A story set in the ever-charming, long and increasingly rare train journeys where strangers meet and become part of one’s hope, dreams and fear albeit for a moment. It captures beautifully the sound of the last minute rushing in of the families, the smell of hot samosas and chai and the sight of father running to get the sweets and savouries.The inevitable sharing of the same with neighbours as if for that moment the boundaries of the families are readjusted and expanded to accommodate all around and like a perfect gathering of friends sets the stage for a passionate discussion.
There is the family of three with a teenager, on their way to a vacation sharing the compartment with a curious young graduate student and an old seemingly grumpy grandfather. The conversation gets on to a start with sharing of the story of Puhor, a friend of the family who is busy in his world of generating energy out of waste tea leaves and he has a name for his product called Teenergy! In the same line the young adult too shares a story of dhol makers of a tribal community and how they got help from an organization that used renewable energy to set up an ecosystem that helped people to overcome poverty. They quickly connect the lessons of this project with the teenergy, and how the involvement of further research , collaboration of private and government organizations can make this project successful.
The book has two sections filled with thought-provoking topics for young students to take up as a project and apply their creativity and scientific temper to create a sustainable system which is useful to the society.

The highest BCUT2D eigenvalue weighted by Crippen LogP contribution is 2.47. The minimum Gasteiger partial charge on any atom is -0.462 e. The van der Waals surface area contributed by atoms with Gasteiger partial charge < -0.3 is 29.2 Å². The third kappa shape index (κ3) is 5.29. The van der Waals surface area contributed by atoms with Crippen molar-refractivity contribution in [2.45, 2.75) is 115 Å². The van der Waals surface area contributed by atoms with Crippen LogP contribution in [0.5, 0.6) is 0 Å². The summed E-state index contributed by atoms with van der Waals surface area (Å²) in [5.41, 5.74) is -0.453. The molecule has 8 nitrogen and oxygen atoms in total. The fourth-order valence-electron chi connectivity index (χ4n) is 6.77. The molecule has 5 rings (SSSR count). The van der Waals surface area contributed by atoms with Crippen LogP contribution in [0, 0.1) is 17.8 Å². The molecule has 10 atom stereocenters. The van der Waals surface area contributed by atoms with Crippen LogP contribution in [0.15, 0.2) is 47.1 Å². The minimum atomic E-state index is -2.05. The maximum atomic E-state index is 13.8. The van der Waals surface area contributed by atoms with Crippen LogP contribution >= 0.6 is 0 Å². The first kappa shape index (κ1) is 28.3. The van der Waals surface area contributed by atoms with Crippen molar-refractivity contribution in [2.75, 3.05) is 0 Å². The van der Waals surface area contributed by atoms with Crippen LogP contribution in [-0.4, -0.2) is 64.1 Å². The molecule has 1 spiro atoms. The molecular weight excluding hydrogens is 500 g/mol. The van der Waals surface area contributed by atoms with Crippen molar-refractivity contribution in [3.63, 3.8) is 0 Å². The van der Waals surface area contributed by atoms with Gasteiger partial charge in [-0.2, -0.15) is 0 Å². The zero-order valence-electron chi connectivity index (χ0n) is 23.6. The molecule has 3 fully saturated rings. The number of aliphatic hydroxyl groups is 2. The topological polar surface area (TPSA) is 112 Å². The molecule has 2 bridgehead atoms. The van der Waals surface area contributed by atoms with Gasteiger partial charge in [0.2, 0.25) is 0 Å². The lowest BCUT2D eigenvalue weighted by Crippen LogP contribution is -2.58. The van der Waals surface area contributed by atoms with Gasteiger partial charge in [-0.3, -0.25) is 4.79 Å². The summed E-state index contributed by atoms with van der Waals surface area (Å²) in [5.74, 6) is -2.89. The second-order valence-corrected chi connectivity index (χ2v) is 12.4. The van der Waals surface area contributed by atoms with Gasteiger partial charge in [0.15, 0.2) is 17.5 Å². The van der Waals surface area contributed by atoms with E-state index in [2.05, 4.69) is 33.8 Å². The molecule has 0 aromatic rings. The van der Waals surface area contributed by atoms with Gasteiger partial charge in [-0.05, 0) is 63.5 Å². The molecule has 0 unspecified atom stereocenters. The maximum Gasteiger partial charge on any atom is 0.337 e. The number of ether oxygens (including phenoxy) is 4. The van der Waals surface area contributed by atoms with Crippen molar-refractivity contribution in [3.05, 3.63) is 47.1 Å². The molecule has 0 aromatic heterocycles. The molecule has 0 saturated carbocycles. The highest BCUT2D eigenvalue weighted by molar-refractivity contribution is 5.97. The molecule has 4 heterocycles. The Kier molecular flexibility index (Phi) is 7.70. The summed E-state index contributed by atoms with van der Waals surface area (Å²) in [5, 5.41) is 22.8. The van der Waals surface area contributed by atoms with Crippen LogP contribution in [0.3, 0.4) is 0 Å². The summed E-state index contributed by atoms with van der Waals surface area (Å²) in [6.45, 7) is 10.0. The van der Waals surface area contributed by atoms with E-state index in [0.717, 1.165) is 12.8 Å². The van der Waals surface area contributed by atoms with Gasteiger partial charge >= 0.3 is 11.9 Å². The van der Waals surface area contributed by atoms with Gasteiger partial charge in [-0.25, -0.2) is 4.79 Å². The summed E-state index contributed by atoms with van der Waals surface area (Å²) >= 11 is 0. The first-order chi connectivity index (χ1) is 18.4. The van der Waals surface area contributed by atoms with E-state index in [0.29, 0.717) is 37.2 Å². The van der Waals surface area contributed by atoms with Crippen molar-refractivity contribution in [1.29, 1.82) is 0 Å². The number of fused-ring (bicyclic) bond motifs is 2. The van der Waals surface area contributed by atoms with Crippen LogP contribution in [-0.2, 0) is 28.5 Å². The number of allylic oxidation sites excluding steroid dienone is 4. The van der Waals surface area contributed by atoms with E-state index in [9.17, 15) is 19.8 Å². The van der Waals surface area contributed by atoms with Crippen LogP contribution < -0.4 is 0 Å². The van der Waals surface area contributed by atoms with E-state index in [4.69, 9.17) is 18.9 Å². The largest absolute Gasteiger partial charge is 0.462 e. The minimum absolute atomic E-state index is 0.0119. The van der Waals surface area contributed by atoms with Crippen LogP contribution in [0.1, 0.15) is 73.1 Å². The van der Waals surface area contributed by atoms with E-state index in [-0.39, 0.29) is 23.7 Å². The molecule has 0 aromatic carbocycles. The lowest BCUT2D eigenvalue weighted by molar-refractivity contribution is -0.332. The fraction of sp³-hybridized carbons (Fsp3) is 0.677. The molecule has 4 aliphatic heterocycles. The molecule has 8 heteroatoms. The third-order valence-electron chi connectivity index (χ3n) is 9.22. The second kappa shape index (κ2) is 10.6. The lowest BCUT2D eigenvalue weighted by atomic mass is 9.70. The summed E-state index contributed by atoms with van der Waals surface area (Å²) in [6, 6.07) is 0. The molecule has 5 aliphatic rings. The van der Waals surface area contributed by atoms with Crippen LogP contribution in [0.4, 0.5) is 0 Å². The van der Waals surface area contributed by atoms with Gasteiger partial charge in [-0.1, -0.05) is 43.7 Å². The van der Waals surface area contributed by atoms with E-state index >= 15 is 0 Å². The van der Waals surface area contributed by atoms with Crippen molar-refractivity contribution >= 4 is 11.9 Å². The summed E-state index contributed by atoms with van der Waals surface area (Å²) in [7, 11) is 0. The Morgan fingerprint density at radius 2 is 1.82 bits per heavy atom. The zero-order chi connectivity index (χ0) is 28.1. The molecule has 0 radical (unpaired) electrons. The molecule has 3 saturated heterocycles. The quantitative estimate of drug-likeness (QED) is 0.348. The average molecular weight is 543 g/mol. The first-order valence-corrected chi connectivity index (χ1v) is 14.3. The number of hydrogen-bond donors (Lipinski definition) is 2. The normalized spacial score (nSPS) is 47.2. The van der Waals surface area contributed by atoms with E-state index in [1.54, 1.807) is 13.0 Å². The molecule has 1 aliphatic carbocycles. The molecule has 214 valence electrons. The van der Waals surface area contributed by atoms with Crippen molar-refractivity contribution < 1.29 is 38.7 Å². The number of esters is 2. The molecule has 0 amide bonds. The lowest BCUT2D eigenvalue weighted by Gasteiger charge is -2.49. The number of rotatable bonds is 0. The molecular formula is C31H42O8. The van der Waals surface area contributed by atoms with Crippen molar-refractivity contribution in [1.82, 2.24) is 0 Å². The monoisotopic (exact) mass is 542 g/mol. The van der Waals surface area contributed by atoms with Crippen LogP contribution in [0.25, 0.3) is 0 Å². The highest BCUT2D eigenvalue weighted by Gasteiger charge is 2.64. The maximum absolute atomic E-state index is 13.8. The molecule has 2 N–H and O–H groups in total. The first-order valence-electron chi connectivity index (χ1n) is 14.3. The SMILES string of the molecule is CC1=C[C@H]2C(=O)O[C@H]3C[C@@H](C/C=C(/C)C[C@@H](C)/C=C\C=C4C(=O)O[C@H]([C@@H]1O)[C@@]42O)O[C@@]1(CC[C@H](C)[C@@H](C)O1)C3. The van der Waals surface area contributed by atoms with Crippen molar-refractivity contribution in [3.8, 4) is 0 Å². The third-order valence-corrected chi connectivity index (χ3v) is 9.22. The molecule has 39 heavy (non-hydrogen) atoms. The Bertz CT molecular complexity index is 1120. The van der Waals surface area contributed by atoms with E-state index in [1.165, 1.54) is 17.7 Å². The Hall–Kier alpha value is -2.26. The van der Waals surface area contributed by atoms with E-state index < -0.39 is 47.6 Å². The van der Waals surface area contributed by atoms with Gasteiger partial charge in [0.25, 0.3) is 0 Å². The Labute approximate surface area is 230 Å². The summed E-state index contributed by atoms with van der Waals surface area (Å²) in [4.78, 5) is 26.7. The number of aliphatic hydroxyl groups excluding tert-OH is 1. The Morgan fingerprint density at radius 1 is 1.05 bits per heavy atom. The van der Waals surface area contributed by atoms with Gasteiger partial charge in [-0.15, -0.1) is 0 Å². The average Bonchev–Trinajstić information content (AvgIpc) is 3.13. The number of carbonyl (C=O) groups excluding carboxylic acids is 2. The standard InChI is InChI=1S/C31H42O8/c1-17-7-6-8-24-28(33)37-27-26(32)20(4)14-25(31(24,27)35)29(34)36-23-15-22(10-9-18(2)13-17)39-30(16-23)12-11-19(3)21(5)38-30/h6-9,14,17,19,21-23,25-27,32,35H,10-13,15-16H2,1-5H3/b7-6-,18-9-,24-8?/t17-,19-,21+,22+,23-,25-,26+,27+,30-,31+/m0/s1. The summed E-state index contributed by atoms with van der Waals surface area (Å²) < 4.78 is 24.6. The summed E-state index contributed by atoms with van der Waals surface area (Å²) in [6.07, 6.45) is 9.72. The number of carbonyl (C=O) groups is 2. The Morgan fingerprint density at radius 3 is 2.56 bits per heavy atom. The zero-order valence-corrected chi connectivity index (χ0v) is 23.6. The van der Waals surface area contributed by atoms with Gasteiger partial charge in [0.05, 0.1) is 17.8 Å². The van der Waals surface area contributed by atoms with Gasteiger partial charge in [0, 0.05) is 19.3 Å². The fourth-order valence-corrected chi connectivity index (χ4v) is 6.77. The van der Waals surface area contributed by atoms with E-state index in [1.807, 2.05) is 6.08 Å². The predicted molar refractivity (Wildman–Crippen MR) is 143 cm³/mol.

Like the tadka, it has spluttering of new age parenting tips when the girl says that she is perfectly relaxed and ok to travel before her exams. The grandpa perhaps representing the old-world ways shakes his head in disapproval not once but many times during the journey on various issues pertaining to change. His coming around towards the end of the journey is a nice way of showcasing the openness of all to change when the dialogue is kept open and cordial, an increasingly rare commodity in the world now.
Last but not the least , it also subtly challenges the stereotype of the female member of the family as it mentions that the travel is sponsored by her LTA and her fearless rambling on the fitness of the bus they had boarded to get to the station.
The story beautifully weaves in various social, financial and technical aspects into its tapestry. An innovative way to introduce the youngsters to visualize and experience the many dimensions of change and nudges them to become the change makers.
Raja Perumal has worked in the corporate sector in leardership positions and currently is a leadership coach. He is also on the board of a nonprofit organization which works in the area of innovative educational initiatives.